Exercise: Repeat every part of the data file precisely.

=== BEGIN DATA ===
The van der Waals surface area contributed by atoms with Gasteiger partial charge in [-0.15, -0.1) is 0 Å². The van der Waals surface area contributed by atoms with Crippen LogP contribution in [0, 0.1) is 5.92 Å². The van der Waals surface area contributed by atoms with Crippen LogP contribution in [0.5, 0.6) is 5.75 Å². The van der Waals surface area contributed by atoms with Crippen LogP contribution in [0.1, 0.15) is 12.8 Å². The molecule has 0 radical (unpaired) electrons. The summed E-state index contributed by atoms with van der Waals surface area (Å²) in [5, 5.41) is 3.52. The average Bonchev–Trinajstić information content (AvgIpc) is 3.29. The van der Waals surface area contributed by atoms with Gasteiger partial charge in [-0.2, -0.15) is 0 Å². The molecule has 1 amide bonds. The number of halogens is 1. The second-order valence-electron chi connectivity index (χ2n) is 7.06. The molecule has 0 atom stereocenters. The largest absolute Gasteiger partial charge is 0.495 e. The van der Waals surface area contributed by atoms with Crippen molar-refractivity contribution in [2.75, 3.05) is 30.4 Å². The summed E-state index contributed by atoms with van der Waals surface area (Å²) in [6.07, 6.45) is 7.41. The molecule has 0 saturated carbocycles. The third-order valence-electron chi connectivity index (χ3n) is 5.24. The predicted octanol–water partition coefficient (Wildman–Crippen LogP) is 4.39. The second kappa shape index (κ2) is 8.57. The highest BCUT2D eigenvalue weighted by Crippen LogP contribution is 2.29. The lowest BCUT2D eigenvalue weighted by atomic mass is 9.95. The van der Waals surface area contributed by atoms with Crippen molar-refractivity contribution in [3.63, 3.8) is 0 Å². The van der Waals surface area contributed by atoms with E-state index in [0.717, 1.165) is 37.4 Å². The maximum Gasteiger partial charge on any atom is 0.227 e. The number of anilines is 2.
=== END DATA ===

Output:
The van der Waals surface area contributed by atoms with Gasteiger partial charge in [-0.15, -0.1) is 0 Å². The van der Waals surface area contributed by atoms with Crippen LogP contribution in [0, 0.1) is 5.92 Å². The van der Waals surface area contributed by atoms with Crippen LogP contribution in [0.5, 0.6) is 5.75 Å². The van der Waals surface area contributed by atoms with Crippen LogP contribution in [0.1, 0.15) is 12.8 Å². The molecule has 0 radical (unpaired) electrons. The summed E-state index contributed by atoms with van der Waals surface area (Å²) in [5, 5.41) is 3.52. The average Bonchev–Trinajstić information content (AvgIpc) is 3.29. The van der Waals surface area contributed by atoms with Gasteiger partial charge in [-0.2, -0.15) is 0 Å². The molecule has 1 amide bonds. The number of halogens is 1. The second-order valence-electron chi connectivity index (χ2n) is 7.06. The molecule has 0 atom stereocenters. The largest absolute Gasteiger partial charge is 0.495 e. The van der Waals surface area contributed by atoms with Crippen molar-refractivity contribution in [2.75, 3.05) is 30.4 Å². The summed E-state index contributed by atoms with van der Waals surface area (Å²) in [6.07, 6.45) is 7.41. The molecule has 0 saturated carbocycles. The third-order valence-electron chi connectivity index (χ3n) is 5.24. The predicted octanol–water partition coefficient (Wildman–Crippen LogP) is 4.39. The second kappa shape index (κ2) is 8.57. The highest BCUT2D eigenvalue weighted by Crippen LogP contribution is 2.29. The lowest BCUT2D eigenvalue weighted by atomic mass is 9.95. The van der Waals surface area contributed by atoms with Crippen molar-refractivity contribution in [3.63, 3.8) is 0 Å². The van der Waals surface area contributed by atoms with E-state index in [0.717, 1.165) is 37.4 Å². The maximum Gasteiger partial charge on any atom is 0.227 e. The number of anilines is 2.